At first thought I am inclined to agree. At least, content is not important to people like me. I wonder about the millions of people like my parents, who think the whole Internet is down when they can't get to the RoadRunner home page.
Cory DoctorowPerson was signed in when posted
10:27 PM ET (US)
I hear what you're saying, but look at it this way. The telcos and cablecos are wringing their hands about the rate of broadband adoption, Congress is ready to outlaw general-purpose computers to get more Hollywood movies online (google "cbdtpa") and in the meantime, people who actually want broadband aren't getting it because the phone companies have shit support, demand outrageous crap like PPPoE and PPPoA (which require even more of the support they don't have), and have rotten ToS. It's not pricing, it's not content, it's not speed: what is holding back broadband adoption right now among the single most likely market for the service is that it's outrageously, unneccesarily painful to get a DSL circuit lit up.

If we're going to talk policy-makers out of caving into the telcos' and Hollywood's demands, we need ammo like this, material that unequivocally states that broadband doesn't need "content," it needs to be geek-friendly so that geeks will evangelize it to their non-geek friends and family.
RevGregoryPerson was signed in when posted
10:22 PM ET (US)
Hell, I want broadband so that 212k PDF's don't take so damned long! Seriously, I remember the days when we used to drool over $1500 10 megabyte hard drives that could hold every program I could ever want. As capacity goes up, technology will fill it. Developers aren't rapidly creating tons of broadband specific content because MOST people just can't access it conveniently. I think I speak for most people who use the net heavily and develop when I state: "Dear communications companies. Broadband isn't in demand because of poor availability and poor customer service. Developers WANT to fill your pipes. We WANT to create content that pushes the boundaries. We'd love to stream movies and audio, create net only "public access" television and just generally recreate broadcast media completely. It will happen no matter what and you can either be part of it or spend your efforts in court trying to legislate against the next new technology that comes along and torpedos your lazy, stupid asses while you're busy ignoring the inevitable. If/when 75-80% of the net is linked via broadband pipes we'll have you screaming bloody murder trying to figure out where all that excess capacity went and how you lost control of where the real revenues are now being collected. We've done it before. We'll do it again. For now we can only develop content which is accessable by the majority of users and the majority are maxing at 56k on a good day. This is the fucking net you're talking about. If you build it, they will come..."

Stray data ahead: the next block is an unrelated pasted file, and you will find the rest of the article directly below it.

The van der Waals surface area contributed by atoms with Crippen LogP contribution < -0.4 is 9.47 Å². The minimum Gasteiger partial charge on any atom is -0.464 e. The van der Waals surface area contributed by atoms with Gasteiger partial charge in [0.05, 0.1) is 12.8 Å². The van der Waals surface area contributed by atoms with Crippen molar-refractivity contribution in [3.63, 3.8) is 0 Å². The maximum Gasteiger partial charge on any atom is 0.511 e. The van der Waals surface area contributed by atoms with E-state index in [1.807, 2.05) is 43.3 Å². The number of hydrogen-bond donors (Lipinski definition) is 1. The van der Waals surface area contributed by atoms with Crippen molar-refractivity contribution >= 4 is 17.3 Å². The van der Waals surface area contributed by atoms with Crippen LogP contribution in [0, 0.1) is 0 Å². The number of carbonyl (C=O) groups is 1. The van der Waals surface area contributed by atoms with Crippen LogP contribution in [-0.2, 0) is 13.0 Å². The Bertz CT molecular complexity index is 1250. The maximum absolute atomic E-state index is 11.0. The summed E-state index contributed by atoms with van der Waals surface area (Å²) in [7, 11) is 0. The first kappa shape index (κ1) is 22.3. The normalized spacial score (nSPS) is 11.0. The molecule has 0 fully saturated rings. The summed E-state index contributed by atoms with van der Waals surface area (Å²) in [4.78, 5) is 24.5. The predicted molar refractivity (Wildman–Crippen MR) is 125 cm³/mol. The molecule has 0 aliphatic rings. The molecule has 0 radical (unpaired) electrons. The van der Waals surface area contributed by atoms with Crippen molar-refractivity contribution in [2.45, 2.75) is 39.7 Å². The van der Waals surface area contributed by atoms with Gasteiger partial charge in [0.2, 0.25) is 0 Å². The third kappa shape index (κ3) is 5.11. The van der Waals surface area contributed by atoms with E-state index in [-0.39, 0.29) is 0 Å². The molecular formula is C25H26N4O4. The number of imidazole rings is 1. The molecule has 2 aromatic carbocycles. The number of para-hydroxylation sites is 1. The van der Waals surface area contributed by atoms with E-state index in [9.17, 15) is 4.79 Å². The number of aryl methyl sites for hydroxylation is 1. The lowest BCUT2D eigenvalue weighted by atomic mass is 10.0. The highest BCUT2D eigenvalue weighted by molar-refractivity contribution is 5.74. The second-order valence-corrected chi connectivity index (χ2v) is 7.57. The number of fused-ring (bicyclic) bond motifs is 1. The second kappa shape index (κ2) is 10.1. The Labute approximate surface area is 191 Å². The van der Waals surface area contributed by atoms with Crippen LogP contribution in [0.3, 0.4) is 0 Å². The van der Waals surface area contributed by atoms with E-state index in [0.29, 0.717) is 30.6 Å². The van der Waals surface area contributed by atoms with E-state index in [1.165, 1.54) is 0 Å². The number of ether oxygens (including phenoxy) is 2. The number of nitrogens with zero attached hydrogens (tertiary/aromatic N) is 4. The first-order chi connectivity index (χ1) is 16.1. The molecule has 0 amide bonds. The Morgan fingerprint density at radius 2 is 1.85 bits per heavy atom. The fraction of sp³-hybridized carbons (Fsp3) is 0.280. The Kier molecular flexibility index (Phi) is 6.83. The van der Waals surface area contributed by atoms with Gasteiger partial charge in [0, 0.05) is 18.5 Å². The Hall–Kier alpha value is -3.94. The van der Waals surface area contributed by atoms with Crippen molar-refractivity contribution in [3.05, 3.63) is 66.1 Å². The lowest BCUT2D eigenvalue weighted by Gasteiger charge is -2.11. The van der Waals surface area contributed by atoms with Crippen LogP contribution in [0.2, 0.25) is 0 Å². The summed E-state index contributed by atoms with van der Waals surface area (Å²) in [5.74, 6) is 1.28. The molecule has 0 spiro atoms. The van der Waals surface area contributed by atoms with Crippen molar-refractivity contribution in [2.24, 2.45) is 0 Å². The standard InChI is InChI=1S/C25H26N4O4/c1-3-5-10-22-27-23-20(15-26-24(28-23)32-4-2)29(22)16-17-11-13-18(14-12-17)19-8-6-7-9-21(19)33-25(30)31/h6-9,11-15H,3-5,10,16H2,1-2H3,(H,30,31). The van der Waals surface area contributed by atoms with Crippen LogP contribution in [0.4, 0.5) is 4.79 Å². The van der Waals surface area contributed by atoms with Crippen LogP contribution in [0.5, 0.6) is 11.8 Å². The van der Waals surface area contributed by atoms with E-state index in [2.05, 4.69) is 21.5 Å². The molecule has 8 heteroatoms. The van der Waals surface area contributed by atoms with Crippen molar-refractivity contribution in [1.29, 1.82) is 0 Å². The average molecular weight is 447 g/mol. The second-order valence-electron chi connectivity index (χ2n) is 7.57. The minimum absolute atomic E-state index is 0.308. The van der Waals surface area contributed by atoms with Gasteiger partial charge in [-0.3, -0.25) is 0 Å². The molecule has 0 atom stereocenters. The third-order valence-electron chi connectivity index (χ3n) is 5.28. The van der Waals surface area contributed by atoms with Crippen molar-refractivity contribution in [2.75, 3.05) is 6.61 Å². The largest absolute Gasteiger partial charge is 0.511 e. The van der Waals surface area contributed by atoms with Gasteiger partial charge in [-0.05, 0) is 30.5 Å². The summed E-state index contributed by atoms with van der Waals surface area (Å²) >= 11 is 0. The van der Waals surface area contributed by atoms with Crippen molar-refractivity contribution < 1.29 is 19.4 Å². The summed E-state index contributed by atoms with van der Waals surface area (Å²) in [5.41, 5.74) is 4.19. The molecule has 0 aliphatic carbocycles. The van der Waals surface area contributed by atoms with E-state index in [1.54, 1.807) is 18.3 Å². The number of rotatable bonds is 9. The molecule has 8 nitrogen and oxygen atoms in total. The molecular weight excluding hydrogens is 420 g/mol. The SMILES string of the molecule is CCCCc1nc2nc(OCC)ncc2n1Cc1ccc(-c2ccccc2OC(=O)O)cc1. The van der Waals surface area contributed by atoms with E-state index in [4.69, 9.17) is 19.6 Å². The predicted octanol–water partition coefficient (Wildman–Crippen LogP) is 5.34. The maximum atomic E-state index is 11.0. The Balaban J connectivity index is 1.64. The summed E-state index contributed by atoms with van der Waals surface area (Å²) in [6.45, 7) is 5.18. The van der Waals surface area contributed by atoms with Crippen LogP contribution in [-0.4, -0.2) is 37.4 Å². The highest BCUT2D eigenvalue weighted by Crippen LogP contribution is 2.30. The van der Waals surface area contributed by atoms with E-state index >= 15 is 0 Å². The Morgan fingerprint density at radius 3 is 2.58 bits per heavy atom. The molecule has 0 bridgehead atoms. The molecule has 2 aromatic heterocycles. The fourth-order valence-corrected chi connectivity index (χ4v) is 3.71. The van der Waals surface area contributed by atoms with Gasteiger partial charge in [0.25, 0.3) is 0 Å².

Thd Dynamic DrivelerPerson was signed in when posted
10:17 PM ET (US)
Corey, I can accept that bi-directional transfer rates and an open Internet are the most important things to broadband users at this point in time. However, I also believe that these preferences suffer due to a lack of serious broadband content. If you don't know what you can do with a 100Mbps connection, because no one is creating the apps/content for it, then content and true broadband will not be a priority for you. Similarly, app/content providers are not developing for broadband because the audience is not yet large enough to justify the cost of development. It's a Catch-22 type of situation.

The ILECS and CableCos are looking for ways to reduce costs and increase margins while stalling the rollout/development of 10Mbps+ connections. They have atremendous investment in their outdated copper infratructure and they need to depreciate it while staving off competition. This study will help them because it will allow them to say that they don't need to deliver 1.5Mbps or higher to the end user, they can just give everyone 200K in each direction and squeeze a lot more people into the same DSLAM. In this scenario everyone but the Ilecs and Cableco's will lose.
Edited 06-24-2002 10:17 PM